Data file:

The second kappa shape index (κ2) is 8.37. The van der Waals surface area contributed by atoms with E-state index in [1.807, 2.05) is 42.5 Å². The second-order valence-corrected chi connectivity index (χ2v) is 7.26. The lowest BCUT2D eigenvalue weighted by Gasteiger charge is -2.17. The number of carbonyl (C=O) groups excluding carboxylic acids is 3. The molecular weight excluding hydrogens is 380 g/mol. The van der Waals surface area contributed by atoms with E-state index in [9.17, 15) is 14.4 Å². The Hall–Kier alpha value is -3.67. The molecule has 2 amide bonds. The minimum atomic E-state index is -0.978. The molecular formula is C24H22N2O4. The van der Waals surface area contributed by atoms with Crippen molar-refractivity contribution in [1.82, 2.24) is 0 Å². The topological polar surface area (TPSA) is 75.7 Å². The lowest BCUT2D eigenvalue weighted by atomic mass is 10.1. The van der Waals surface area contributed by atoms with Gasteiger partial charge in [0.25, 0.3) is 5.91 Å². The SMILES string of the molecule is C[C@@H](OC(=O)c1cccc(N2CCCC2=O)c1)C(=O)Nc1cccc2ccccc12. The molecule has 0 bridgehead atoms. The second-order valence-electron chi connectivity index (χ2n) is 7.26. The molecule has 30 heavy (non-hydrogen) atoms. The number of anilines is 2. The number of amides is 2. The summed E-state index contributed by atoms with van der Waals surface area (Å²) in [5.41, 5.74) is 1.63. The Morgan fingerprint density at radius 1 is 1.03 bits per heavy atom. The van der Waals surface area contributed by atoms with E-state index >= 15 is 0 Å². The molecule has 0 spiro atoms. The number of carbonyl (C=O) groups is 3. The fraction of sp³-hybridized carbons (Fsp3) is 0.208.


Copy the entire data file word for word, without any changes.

The second kappa shape index (κ2) is 8.37. The van der Waals surface area contributed by atoms with E-state index in [1.807, 2.05) is 42.5 Å². The second-order valence-corrected chi connectivity index (χ2v) is 7.26. The lowest BCUT2D eigenvalue weighted by Gasteiger charge is -2.17. The number of carbonyl (C=O) groups excluding carboxylic acids is 3. The molecular weight excluding hydrogens is 380 g/mol. The van der Waals surface area contributed by atoms with E-state index in [9.17, 15) is 14.4 Å². The Hall–Kier alpha value is -3.67. The molecule has 2 amide bonds. The minimum atomic E-state index is -0.978. The molecular formula is C24H22N2O4. The van der Waals surface area contributed by atoms with Crippen molar-refractivity contribution in [1.82, 2.24) is 0 Å². The topological polar surface area (TPSA) is 75.7 Å². The lowest BCUT2D eigenvalue weighted by atomic mass is 10.1. The van der Waals surface area contributed by atoms with Gasteiger partial charge in [0.25, 0.3) is 5.91 Å². The SMILES string of the molecule is C[C@@H](OC(=O)c1cccc(N2CCCC2=O)c1)C(=O)Nc1cccc2ccccc12. The molecule has 0 bridgehead atoms. The second-order valence-electron chi connectivity index (χ2n) is 7.26. The molecule has 30 heavy (non-hydrogen) atoms. The number of anilines is 2. The number of amides is 2. The summed E-state index contributed by atoms with van der Waals surface area (Å²) in [5.41, 5.74) is 1.63. The Morgan fingerprint density at radius 1 is 1.03 bits per heavy atom. The van der Waals surface area contributed by atoms with E-state index >= 15 is 0 Å². The molecule has 0 spiro atoms. The number of carbonyl (C=O) groups is 3. The fraction of sp³-hybridized carbons (Fsp3) is 0.208.